Beyond the Classroom: Immersion in Florence

“We played a lot of Pictionary, which was a great way to communicate with people who don’t speak English,” says Gonzaga-in-Florence alumnus Brian Muegge (’16). “And my classmate Nick Lacey (’16) was a big hit with the kids of our Italian host family. As a result of a childhood accident, he has only four toes on his left foot. That was a great ice breaker every time we came over.”

Muegge and Lacey were part of Professor Henry Batterman’s English for Pasta program. GIF students enjoyed a weekly dinner and Italian conversation with a local family, and in exchange, helped the kids practice their English. It also included soccer in the backyard and singing the fi ght song of the kids’ favorite Italian soccer team on the way to and from the train station.

For Professor Batterman, who has spent 26 of his 33 Gonzaga years at the Florence program, learning about the language and culture of Italy is all about immersing students into its streets and its people, the vineyards, marketplaces, galleries and cathedrals. He’s a true believer in experiential learning, and the primary architect of Gonzaga’s immersion efforts in Florence.


“Over the past 13 years, Henry and his colleagues have developed home stays with Italian families, low-cost weekend trips to destinations like Sicily, Tuscany and Venice, internships with Florentine businesses and so much more,” says Tom Tilford (’65), who was part of Gonzaga-in-Florence’s first class in 1963-64. “When we were there, the program was so much different. We lived with Italian students and relied on them to learn the culture,” Tilford recalls.

In Tilford’s day, it wasn’t unusual for students to talk with their families back home only once during their stay abroad. Batterman noticed the stark reality of changing times one day about eight years ago when he was descending a staircase while a GIF student was ascending, the student’s laptop computer wide open as he was Skyping his mom. “I realized the rules of the game had changed,” Batterman says.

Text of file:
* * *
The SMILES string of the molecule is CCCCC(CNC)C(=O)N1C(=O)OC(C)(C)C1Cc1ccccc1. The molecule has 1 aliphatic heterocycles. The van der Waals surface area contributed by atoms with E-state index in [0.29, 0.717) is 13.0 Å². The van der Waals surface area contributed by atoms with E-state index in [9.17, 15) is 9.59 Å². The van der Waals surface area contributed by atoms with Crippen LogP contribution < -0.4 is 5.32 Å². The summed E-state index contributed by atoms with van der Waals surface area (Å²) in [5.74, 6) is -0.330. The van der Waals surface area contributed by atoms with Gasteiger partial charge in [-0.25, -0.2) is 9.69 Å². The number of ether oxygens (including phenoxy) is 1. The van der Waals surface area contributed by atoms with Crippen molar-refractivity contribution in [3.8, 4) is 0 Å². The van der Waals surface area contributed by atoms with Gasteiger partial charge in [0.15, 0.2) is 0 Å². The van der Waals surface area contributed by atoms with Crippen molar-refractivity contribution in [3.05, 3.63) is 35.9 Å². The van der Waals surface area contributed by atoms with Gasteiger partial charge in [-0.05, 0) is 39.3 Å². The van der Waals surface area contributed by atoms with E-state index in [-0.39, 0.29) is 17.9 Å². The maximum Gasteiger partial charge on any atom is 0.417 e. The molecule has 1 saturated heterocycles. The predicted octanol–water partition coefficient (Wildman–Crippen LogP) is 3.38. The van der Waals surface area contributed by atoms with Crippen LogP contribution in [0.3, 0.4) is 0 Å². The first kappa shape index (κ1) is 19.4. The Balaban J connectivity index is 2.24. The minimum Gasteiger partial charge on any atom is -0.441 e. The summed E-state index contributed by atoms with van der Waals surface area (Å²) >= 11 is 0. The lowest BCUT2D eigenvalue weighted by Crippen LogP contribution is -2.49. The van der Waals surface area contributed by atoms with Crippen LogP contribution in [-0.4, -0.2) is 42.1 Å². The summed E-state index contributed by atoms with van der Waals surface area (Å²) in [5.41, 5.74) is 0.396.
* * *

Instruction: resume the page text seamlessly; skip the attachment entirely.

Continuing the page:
With today’s students virtually connected to their families all the time, “It’s easy now to go through a semester in Florence without much thought to the people and culture of the area,” Tilford says.

That’s why he and his GIF 1963-64 classmates raised $150,000 on their 50th GIF anniversary two years ago to fund expansion of the immersion program. Tilford challenges every 50-year GIF class here forward to support this endowed fund to keep the immersion activities strong.

During his year as interim director of Gonzaga-in-Florence, Batterman encouraged faculty to incorporate more fi eld trips into their lessons. Now, newly appointed director Jason Houston is broadening the program through business and cultural connections that are far removed from Italy’s reputation as a cultural museum. Batterman and others have developed opportunities for students to volunteer in churches, schools, a soup kitchen and retirement home. He stocks two soccer teams with GIF students every semester to participate in a local league and created a basketball tournament for a rich cultural exchange.

“Henry is so understated,” Tilford concludes. “He wants to make sure our students are exposed to Italian language and culture authentically, not just in the classroom.”

“He has such a strong relationship with the Italian community,” Muegge says. “Whether he’s walking his dog downtown or biking into the countryside, I see him stopping along the way to talk with the locals and truly immersing himself into their culture.”